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Title: An investigation into the mode of action of the anthelmintic emodepside : a molecular, pharmacological and electrophysiological characterisation
Author: Guest, Marcus
ISNI:       0000 0004 2672 6336
Awarding Body: University of Southampton
Current Institution: University of Southampton
Date of Award: 2008
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Resistance to anthelmintics is increasingly becoming a problem for the agricultural industry. Emodepside is a novel anthelmintic that is effective against a variety of parasitic nematodes in which resistance to other anthelmintics has developed (Harder and Samson-Himmelstjerna, 2002). This suggests that emodepside has a novel mode of action. The aim of this study was to further investigate the mechanism of action of emodepside using the model organism Caenorhabditis elegans. The latrophilin receptors have previously been implicated in the mechanism of action of emodepside. The natural compound from which emodepside is derived (PF1022A) has been shown to bind the Haemonchus contortus receptor latrophilin receptor HC110R (Saeger et al 2001). Caenorhabditis elegans have latrophilin homologues, lat-1 and lat-2. Targeting of lat-1 by RNA interference reduces the sensitivity of the C. elegans pharynx to emodepside (Willson et al 2004). Targeting of either lat-1 or lat-2 by RNA interference reduced the sensitivity of C. elegans to emodepside’s effects on locomotion. Simultaneous targeting of lat-1 and lat-2 by RNA interference reduced the sensitivity of C. elegans to emodepside’s effects on locomotion to a similar extent (Amliwala 2005). RNA interference of latrophilin receptors does not abolish emodepside’s effect, indicating either an incomplete knock down by RNA interference or the presence of an additional mechanism of action. To further investigate role of the latrophilin receptors, the sensitivity of C. elegans mutants carrying deletions in lat- 1(ok1465) and lat-2(tm463) were tested. Neither of these putative null mutants displayed any difference in sensitivity to emodepside’s effects on locomotion compared with the N2 wild type strain. In order to investigate the possibility of a redundancy between lat-1 and lat-2 a lat-2(tm463) lat-1(ok1465) double mutant was constructed. The lat-2(tm463) lat-1(ok1465) double mutant did not display any difference in sensitivity to emodepside’s effects on locomotion compared to N2. However, both lat-1(ok1465) and lat-2(tm463) lat- 1(ok1465) have reduced sensitivity to emodepside’s effects on the pharynx (Bull 2007). This suggests that lat-1 has a role in mediating emodepside’s effects in the pharynx but not in the motor nervous system. Therefore, an alternative mechanism by which emodepside acts in the motor nervous system must exist. The voltage gated calcium sensitive potassium channel slo-1 was previously identified through a mutagenesis screen as a mediator of emodepside’s effect in C. elegans (Amliwala 2005). In this study, further emodepside resistant mutants were isolated. Through the use of genetic complementation tests it was demonstrated that all emodepside resistant mutants are alleles of slo-1. The slo-1(js379) loss of function mutants is highly resistant (insensitive to 10 μM emodepside) to the effects of emodepside, suggesting emodepside activates SLO-1. Sequencing of slo-1 in mutants isolated for the mutagenesis screens revealed the presence of mutations in regions of SLO-1 involved in the regulation of potassium conductance, supporting the idea that emodepside affects SLO-1 channel activity. slo-1 loss of function mutants are reported to have an increased reversal frequency and an increased sensitivity to the acetylcholine esterase inhibitor aldicarb (Wang et al 2001). Using these phenotypes as a read out of SLO-1 function, the relationship between emodepside sensitivity and SLO-1 function was characterised. In order to confirm a role for slo-1 in the action of emodepside, slo-1(+) was expressed in a slo-1(js379) mutant background. This resulted in restoration of emodepside sensitivity, confirming that SLO-1 mediates emodepside’s effects on locomotion. Expression in either body wall muscle or neurons restored emodepside sensitivity. The effect of emodepside on the rate of aldicarb induced paralysis was investigated. In general, aldicarb hypersensitive worms have increased ACh release and aldicarb resistant worms have reduced ACh release (Mahoney et al 2006). Emodepside reduced the sensitivity of N2 worms to aldicarb, indicating that it causes a reduction in ACh release. These results indicate that emodepside acts on SLO-1 in both muscle and neurons to inhibit locomotion. A direct activation of SLO-1 by emodepside was hypothesised. This was pursued using HEK293 exogenous expression system and patch clamp analysis. The identification of SLO-1 as a target for emodepside provides potential for the development of further anthelmintics as well as the possibility of identifying novel applications for emodepside.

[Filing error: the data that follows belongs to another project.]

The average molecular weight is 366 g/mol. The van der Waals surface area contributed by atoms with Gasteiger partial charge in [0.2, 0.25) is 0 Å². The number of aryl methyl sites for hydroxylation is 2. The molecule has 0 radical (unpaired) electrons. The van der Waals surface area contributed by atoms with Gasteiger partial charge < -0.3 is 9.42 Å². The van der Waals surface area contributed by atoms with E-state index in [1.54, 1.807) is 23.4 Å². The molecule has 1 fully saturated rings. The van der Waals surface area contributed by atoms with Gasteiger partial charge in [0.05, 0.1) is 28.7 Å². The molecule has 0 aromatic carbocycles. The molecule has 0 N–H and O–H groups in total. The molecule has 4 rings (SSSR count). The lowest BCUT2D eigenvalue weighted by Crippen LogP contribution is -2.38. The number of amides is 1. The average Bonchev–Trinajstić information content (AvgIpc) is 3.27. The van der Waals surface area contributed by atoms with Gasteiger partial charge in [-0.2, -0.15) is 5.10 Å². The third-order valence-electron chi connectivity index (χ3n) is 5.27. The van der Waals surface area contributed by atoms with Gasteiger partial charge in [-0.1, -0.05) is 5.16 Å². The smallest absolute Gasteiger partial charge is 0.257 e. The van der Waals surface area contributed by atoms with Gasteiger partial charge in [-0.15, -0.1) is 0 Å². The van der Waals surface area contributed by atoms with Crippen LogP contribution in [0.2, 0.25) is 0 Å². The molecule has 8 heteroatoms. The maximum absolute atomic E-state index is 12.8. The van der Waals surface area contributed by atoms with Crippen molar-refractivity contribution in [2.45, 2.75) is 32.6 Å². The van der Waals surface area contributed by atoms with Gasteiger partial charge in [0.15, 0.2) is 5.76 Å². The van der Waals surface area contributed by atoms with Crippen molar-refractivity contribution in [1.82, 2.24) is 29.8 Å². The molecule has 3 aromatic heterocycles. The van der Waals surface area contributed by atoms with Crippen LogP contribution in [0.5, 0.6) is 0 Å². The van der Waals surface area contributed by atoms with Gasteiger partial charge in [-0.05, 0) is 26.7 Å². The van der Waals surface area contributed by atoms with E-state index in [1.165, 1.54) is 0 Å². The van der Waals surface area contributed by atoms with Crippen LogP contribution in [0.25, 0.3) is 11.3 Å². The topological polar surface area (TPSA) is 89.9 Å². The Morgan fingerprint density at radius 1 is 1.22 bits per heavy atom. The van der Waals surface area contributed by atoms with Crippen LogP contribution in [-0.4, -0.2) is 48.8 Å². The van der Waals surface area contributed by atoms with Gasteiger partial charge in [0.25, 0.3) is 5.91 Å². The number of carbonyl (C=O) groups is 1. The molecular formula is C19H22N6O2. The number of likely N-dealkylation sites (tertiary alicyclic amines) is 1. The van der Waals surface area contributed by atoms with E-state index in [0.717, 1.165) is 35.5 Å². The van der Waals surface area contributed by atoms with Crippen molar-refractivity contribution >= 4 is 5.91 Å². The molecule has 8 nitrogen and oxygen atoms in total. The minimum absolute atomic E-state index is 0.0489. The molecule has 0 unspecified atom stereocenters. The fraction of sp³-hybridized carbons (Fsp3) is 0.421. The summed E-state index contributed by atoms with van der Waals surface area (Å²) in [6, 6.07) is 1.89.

Supervisor: Holden-Dye, Linda ; Walker, Robert Sponsor: Not available
Qualification Name: Thesis (Ph.D.) Qualification Level: Doctoral
EThOS ID:  DOI: Not available
Keywords: QH301 Biology